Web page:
Food columnist Mary Bailey talked about the first annual Long n' Slow BBQ competition coming to the Canadian Finals Rodeo in Edmonton on November 10th.
She offers up these recipes to give you great barbecuing ideas.
Here are two Kansas City style recipes to make at home in the bbq or oven.
One is from a KC restaurant (there are over 100 BBQ joints in Kansas City.) and the sauce if from a guy named Meathead, how could I resist?
Kansas City style Smoked Beef Brisket
Phil Hopkins, co-owner of Smokin' Guns BBQ in North Kansas City
1/2 c salt
1 c brown sugar
1 c white sugar
1/3 c chili powder
1/4 c paprika
6 T black pepper
3 Tonion powder
3 Tgarlic powder
3 T ground cumin
1 T cayenne
1 (10 to 12 pound whole beef brisket, trimmed
Sift all of the rub ingredients into a medium bowl and mix well. Set aside.
Trim all the hard fat from the brisket. Trim all the soft fat to 1/4-inch. Prepare a smoker or a grill, following manufacturers directions. Stabilize the temperature at 220 degrees F. Use a mild wood such as hickory or cherry for the smoke flavor. Generously cover all sides of the brisket with the rub and gently massage it in. Reserve the leftover rub. Smoke the meat for about 1 hour per pound. For example, a 10 pound brisket may need to smoke for about 10 or more hours. Monitor the internal temperature. When the brisket reaches 170 to 185 degrees F, on an instant-read thermometer, in the flat part of the brisket, remove the brisket from the smoker.
Separate the point of the meat from the flat. At this time you can slice the flat part of the brisket and eat. Trim the visible fat from the brisket point and coat it with the reserved rub. Return the meat to the smoker and continue cooking until the internal temperature of the brisket point reaches 200 degrees F. Remove the brisket from the smoker to a cutting board and let it sit for 10 to 20 minutes. Cut into chunks and transfer them to a serving platter. Serve it hot with sauce on the side .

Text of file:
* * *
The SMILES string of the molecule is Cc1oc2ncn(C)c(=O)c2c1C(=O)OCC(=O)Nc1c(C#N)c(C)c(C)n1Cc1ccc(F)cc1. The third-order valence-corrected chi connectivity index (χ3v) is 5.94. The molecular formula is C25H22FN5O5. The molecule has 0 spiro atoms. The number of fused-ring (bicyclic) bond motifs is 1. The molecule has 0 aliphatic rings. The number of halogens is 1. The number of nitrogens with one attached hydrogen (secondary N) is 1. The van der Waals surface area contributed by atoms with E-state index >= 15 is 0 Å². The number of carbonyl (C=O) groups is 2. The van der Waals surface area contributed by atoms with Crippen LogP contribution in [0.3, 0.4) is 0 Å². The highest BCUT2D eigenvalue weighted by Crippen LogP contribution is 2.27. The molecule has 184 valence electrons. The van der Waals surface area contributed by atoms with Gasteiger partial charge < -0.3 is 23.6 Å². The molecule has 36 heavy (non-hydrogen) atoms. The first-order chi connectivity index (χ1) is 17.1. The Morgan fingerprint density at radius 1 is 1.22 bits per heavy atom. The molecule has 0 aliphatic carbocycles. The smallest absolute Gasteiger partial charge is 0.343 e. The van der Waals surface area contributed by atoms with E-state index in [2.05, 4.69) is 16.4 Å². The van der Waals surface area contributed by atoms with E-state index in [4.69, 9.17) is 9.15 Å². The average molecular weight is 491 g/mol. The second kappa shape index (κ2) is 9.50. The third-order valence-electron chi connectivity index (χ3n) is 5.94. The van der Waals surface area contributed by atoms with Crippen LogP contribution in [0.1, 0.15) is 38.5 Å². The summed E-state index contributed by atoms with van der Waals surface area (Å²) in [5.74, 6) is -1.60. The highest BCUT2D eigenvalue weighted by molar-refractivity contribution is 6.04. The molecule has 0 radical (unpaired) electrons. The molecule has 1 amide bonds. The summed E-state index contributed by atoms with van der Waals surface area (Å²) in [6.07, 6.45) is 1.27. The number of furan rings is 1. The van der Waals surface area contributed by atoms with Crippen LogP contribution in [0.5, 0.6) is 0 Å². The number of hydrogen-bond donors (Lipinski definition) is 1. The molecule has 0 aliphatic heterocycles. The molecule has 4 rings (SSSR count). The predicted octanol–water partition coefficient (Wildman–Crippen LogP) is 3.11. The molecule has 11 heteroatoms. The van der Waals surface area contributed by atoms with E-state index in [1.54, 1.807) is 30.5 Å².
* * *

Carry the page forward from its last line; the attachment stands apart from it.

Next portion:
Meathead Goldwyn's KC-style Sauce
2 TAmerican chili powder (with chilis, cumin, ancho, dried oregano)
1 t ground black pepper
1 t salt
2 c ketchup
1/2 c yellow ballpark-style mustard
2 T of tamarind paste optional)
1/2 c cider vinegar
1/3 c Worcestershire sauce
1/4 c lemon juice
1/4 cu steak sauce
1/4 c dark molasses
1/4 c honey
1 t hot sauce
1 c dark brown sugar
3 T vegetable oil
1 medium onion, finely chopped
4 medium cloves of garlic, crushed or minced
In a small bowl, mix the American chili powder, black pepper, and salt. In a large bowl, mix the ketchup, mustard, vinegar, Worcestershire, lemon juice, steak sauce, molasses, honey, hot sauce, and brown sugar. Mix them, but you don't have to mix thoroughly. Over medium heat, warm the oil in a large saucepan. Add the onions and saute until limp and translucent, about 5 minutes. Crush the garlic, add it, and cook for another minute. Add the dry spices and stir for about 2 minutes to extract their oil-soluble flavors. Add the wet ingredients. Simmer over medium heat for 15 minutes with the lid off to thicken it a bit. Taste and adjust seasoning. Best when aged for one day. Store it into clean bottles in the refrigerator for a month or two.
Makes 6 cups.
courtesy The Tomato food & drink